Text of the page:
Shavuot/Pentacost.

Seven weeks after Passover, the Jews celebrate both the barley harvest and the commemoration of Moses receiving the ten commandments. It is the holiday on which the book of Ruth is read in synagogues today around the world. One way to look at the Book of Ruth is to see it as Godís plan for redemption. Naomi, the Jewish mother-in-law, wins such love and devotion of her Moabite, pagan, daughter-in-law, Ruth, that when Naomiís husband and two sons die and Naomi decides to go back to Jerusalem, Ruth declares, "Donít urge me to leave you or to turn back from you. Where you go I will go, and where you stay I will stay. Your people will be my people and your God my God. Where you die I will die, and there I will be buried. May the Lord deal with me, be it ever so severely, if anything but death separates you and me." (Ruth 1:16-17) Naomi represents the Jewish People. Ruth the non-believing gentile world.

When they go back to Jerusalem, Ruth comes under the protection of a wealthy distant relative of Naomi. His name is Boaz and he represents Godís protection. He eventually marries Ruth and through their marriage, Naomi is blessed and brought under Boazí protection too.

The Jewish apostles brought the Gospel to the gentile world. The gentiles who believed and became Christians were like a bride to Christ. Through their love, the Jews like me have been and will be brought under His protection and final covenant.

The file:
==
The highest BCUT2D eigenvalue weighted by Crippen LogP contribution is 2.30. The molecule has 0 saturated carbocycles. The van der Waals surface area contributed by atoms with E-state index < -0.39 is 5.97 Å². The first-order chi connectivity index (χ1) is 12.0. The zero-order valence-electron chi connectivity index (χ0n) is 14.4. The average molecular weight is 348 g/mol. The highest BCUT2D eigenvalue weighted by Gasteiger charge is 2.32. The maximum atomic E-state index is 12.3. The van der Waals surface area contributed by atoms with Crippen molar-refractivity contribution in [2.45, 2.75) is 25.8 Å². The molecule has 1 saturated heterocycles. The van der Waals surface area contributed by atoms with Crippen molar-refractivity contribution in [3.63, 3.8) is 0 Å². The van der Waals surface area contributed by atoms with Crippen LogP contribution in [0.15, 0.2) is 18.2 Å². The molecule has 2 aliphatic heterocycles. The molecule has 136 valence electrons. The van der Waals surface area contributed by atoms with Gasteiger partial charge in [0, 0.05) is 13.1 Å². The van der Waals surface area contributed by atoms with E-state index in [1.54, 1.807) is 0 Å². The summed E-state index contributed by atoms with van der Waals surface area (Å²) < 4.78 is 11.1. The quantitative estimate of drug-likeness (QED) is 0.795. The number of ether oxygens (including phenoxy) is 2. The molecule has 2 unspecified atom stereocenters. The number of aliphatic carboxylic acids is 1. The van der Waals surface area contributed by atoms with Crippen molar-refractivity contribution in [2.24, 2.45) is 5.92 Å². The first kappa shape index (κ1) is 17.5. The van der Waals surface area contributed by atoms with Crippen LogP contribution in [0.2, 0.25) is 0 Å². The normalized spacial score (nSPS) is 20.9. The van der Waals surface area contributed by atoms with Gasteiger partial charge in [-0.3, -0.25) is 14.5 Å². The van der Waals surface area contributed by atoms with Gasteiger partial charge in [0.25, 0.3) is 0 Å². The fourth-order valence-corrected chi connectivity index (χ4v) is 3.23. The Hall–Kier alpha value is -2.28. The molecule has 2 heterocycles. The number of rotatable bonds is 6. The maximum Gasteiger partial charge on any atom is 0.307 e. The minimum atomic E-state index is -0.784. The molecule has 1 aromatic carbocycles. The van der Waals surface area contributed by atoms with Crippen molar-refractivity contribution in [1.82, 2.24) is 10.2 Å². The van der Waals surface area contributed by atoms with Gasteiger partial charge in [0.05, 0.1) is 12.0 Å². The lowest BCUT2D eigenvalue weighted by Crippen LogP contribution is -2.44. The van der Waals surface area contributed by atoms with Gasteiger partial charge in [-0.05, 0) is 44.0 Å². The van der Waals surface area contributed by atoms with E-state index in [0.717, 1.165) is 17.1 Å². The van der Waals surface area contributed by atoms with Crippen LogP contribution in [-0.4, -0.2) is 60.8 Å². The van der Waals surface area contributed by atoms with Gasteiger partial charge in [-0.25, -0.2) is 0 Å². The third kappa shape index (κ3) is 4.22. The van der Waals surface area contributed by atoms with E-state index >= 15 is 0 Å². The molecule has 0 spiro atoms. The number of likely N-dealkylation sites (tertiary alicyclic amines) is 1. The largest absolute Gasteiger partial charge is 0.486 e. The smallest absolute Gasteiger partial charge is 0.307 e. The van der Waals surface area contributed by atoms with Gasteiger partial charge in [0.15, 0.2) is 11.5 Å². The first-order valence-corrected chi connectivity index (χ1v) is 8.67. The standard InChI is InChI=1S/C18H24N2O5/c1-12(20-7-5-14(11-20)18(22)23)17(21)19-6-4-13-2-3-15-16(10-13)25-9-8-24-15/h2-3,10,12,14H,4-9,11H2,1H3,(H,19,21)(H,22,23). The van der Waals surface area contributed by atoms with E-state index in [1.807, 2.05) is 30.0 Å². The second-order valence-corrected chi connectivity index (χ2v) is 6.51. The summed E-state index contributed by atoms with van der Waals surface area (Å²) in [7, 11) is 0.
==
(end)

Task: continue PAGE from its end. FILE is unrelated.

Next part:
Every Shavout this story is read. Because Shavout is a pilgrimage holiday, on the Shavout following the crucifixion tens of thousands of Jews from many lands were in Jerusalem. It was to these thousands Peter spoke. "Those who accepted his message were baptized, and about three thousand were added to their number that day." (Acts 2:41) To believers, Shavout, Pentacost, commemorates Godís giving us His Law and His freeing us from the condemnation of it.

Rosh Hasannah/Feast of Trumpets.

This holiday is not given a name in the Bible, just designated as a day which is to be celebrated. God told the Hebrews that on the first of Tishri, the seventh month, (roughly in September) they were to have a holy convocation. It was to be a day of rest and remembrance and sacrifices and the time when the trumpets, called the shofar, are to be blown. (Lev. 23:24) There is no other reason given for the holiday in the Bible. Since the only other holiday on which we are commanded to spend time remembering was Shabbat, and on Shabbat we are to remember the creation, over time the Jews associated Rosh Hashannah (Which means "Head of the Year" in Hebrew) with the anniversary of the original creation. Today Jews celebrate this holiday and date their years from the start of linking the holiday to creation, 5769 in 1999.

The importance of the holiday, though, is in the sounding of the shofar, the trumpets and the command to remember. As Christians we are to remember the sounding of the trumpets from 1Thessalonians 4:16. " For the Lord Himself will descend from heaven with a shout, with the voice of {the} archangel, and with the trumpet of God; and the dead in Christ shall rise first." It will be the sign that the Lord has returned for the church. We celebrate Rosh HaShannah, thankfully remembering that the Lord is coming back.